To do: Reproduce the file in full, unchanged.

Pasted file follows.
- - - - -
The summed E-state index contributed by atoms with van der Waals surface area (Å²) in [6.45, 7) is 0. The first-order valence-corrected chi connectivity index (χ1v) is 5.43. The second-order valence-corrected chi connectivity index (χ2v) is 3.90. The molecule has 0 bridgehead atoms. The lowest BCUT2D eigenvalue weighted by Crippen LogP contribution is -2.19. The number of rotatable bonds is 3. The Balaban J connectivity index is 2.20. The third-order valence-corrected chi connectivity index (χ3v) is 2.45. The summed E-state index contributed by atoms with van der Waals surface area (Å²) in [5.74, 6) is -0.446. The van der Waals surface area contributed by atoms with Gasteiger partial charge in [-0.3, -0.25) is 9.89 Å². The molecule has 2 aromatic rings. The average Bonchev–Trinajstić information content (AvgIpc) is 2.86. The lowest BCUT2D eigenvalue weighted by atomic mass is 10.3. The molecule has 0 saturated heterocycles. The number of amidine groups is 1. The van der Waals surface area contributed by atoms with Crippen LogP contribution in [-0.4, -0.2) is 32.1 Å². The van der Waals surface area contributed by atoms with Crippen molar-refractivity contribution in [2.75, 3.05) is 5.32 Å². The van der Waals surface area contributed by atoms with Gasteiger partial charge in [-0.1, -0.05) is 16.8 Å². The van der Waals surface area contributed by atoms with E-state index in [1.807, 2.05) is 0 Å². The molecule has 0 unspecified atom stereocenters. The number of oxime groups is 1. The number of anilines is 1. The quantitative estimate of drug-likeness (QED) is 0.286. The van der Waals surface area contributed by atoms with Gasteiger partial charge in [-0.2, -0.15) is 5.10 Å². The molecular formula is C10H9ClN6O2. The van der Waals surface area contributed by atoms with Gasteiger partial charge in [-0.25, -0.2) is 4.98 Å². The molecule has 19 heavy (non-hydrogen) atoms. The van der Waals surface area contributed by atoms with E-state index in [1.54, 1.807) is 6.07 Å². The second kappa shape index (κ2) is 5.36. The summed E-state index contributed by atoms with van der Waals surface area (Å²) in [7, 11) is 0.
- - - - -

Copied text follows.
The summed E-state index contributed by atoms with van der Waals surface area (Å²) in [6.45, 7) is 0. The first-order valence-corrected chi connectivity index (χ1v) is 5.43. The second-order valence-corrected chi connectivity index (χ2v) is 3.90. The molecule has 0 bridgehead atoms. The lowest BCUT2D eigenvalue weighted by Crippen LogP contribution is -2.19. The number of rotatable bonds is 3. The Balaban J connectivity index is 2.20. The third-order valence-corrected chi connectivity index (χ3v) is 2.45. The summed E-state index contributed by atoms with van der Waals surface area (Å²) in [5.74, 6) is -0.446. The van der Waals surface area contributed by atoms with Gasteiger partial charge in [-0.3, -0.25) is 9.89 Å². The molecule has 2 aromatic rings. The average Bonchev–Trinajstić information content (AvgIpc) is 2.86. The lowest BCUT2D eigenvalue weighted by atomic mass is 10.3. The molecule has 0 saturated heterocycles. The number of amidine groups is 1. The van der Waals surface area contributed by atoms with Crippen LogP contribution in [-0.4, -0.2) is 32.1 Å². The van der Waals surface area contributed by atoms with Crippen molar-refractivity contribution in [2.75, 3.05) is 5.32 Å². The van der Waals surface area contributed by atoms with Gasteiger partial charge in [-0.1, -0.05) is 16.8 Å². The van der Waals surface area contributed by atoms with E-state index in [1.807, 2.05) is 0 Å². The molecule has 0 unspecified atom stereocenters. The number of oxime groups is 1. The number of anilines is 1. The quantitative estimate of drug-likeness (QED) is 0.286. The van der Waals surface area contributed by atoms with Gasteiger partial charge in [-0.2, -0.15) is 5.10 Å². The molecular formula is C10H9ClN6O2. The van der Waals surface area contributed by atoms with Gasteiger partial charge in [-0.25, -0.2) is 4.98 Å². The molecule has 19 heavy (non-hydrogen) atoms. The van der Waals surface area contributed by atoms with E-state index in [1.54, 1.807) is 6.07 Å². The second kappa shape index (κ2) is 5.36. The summed E-state index contributed by atoms with van der Waals surface area (Å²) in [7, 11) is 0.